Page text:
and retention; especially if the organisation is perceived to be investing in the workforce to a greater extent than competitors.

Interventions with the highest benefit appear to be an internship/residency programme
or an orientation/transition to practice programme that incorporates formal teaching, a preceptorship element and possibly the addition of a mentorship element. They suggest that programmes need to last 27–52 weeks in duration. These findings align with
support that is already offered in USA, Canada and Australia. In the UK preceptorship and mentorship are embedded in our culture so we may be starting from a good position.

Unfortunately most of the studies done looking at this topic have been done in high income economies. The quality of their findings have also been affected by inconsistent and incomplete description of the interventions, missing detail of some components of the intervention and variations in methods of evaluation across the studies Brook et al (2019) reviewed indicating that many of the studies on this topic so far were not conducted using rigorous research methods of evaluation. The quality of this review, like many others has been  limited by the quality of the study reports that are available.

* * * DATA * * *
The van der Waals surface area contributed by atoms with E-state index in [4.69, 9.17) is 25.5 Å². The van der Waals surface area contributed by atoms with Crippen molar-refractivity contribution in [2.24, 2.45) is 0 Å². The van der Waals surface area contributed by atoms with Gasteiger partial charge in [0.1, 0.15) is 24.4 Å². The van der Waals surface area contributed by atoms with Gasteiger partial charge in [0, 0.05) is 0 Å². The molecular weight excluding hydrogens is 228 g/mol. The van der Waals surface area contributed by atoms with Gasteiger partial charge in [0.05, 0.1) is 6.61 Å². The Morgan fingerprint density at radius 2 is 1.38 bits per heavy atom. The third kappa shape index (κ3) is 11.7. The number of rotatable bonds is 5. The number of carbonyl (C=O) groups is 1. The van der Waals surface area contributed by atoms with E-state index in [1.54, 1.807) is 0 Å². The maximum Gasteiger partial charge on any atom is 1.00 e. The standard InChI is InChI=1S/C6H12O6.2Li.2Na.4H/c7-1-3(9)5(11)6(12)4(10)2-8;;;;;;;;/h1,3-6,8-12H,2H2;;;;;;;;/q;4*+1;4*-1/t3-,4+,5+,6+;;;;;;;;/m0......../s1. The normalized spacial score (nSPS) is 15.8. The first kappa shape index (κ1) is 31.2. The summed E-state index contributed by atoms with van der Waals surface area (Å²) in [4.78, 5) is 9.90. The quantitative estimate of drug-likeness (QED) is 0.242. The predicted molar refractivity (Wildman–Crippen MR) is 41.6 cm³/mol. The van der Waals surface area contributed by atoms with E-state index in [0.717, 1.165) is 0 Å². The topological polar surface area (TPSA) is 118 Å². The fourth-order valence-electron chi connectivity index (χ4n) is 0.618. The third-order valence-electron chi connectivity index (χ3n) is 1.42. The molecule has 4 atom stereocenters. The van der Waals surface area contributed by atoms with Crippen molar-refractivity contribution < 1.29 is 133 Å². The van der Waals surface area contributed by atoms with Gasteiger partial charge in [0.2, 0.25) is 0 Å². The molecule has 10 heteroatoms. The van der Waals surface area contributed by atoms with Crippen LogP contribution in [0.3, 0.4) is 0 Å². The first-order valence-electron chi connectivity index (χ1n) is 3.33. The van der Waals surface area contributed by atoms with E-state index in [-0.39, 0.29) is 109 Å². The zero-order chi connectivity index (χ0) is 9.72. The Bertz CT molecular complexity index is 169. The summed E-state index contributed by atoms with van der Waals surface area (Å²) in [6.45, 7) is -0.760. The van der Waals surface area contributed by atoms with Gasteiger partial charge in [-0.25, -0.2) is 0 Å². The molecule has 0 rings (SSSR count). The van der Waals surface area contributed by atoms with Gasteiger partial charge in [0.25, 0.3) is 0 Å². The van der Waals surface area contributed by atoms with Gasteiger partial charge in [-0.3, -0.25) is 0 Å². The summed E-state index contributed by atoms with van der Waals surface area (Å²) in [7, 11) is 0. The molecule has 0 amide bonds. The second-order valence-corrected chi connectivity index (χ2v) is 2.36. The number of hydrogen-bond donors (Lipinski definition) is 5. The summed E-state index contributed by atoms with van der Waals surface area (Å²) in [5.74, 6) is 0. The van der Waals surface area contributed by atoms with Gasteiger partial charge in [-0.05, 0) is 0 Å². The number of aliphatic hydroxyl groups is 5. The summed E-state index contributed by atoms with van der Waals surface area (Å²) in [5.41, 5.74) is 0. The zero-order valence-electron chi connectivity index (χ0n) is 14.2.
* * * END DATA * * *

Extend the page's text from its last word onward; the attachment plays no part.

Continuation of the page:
What is of interest is not the interventions but a need to refine and review already established transition programmes. If the programmes focussed more on the elements of teaching, preceptorship and mentorship and considered how these added to the new staff nurses experiences then more successful programmes might result. However, variation in the quality of mentors, preceptors and teaching are bound to affect the outcome of support programmes; so Brook et al (2019) suggest reviewing these before you start out.

The full review is available and published as follows

Brook, J., Aitken, L., Webb R., MacLaren, J., Salmon, D. (2019) Characteristics of successful interventions to reduce turnover and increase retention of early career nurses: A systematic review, International Journal of Nursing Studies, Volume 91, Pages 47-59,
ISSN 0020-7489.